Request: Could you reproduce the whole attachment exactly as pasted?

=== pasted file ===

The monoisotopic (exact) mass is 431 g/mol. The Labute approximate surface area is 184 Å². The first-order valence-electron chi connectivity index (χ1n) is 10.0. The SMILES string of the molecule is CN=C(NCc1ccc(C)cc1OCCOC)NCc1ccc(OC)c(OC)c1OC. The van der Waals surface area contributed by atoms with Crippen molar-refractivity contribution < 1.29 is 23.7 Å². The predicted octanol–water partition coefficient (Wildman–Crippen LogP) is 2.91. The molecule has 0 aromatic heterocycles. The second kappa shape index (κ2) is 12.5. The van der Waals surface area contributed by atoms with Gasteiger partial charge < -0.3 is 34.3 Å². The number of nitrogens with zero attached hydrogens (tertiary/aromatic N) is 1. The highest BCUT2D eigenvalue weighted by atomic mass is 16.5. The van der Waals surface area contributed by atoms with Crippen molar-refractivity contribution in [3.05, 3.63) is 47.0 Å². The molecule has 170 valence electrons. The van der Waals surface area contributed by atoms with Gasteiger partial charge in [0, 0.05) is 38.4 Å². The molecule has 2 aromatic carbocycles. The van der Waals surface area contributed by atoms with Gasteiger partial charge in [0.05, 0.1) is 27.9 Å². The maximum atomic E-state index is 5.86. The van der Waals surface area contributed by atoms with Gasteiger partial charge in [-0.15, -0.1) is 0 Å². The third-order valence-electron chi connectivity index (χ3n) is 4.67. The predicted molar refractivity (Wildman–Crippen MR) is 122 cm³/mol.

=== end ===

The monoisotopic (exact) mass is 431 g/mol. The Labute approximate surface area is 184 Å². The first-order valence-electron chi connectivity index (χ1n) is 10.0. The SMILES string of the molecule is CN=C(NCc1ccc(C)cc1OCCOC)NCc1ccc(OC)c(OC)c1OC. The van der Waals surface area contributed by atoms with Crippen molar-refractivity contribution < 1.29 is 23.7 Å². The predicted octanol–water partition coefficient (Wildman–Crippen LogP) is 2.91. The molecule has 0 aromatic heterocycles. The second kappa shape index (κ2) is 12.5. The van der Waals surface area contributed by atoms with Gasteiger partial charge < -0.3 is 34.3 Å². The number of nitrogens with zero attached hydrogens (tertiary/aromatic N) is 1. The highest BCUT2D eigenvalue weighted by atomic mass is 16.5. The van der Waals surface area contributed by atoms with Crippen molar-refractivity contribution in [3.05, 3.63) is 47.0 Å². The molecule has 170 valence electrons. The van der Waals surface area contributed by atoms with Gasteiger partial charge in [0, 0.05) is 38.4 Å². The molecule has 2 aromatic carbocycles. The van der Waals surface area contributed by atoms with Gasteiger partial charge in [0.05, 0.1) is 27.9 Å². The maximum atomic E-state index is 5.86. The van der Waals surface area contributed by atoms with Gasteiger partial charge in [-0.15, -0.1) is 0 Å². The third-order valence-electron chi connectivity index (χ3n) is 4.67. The predicted molar refractivity (Wildman–Crippen MR) is 122 cm³/mol.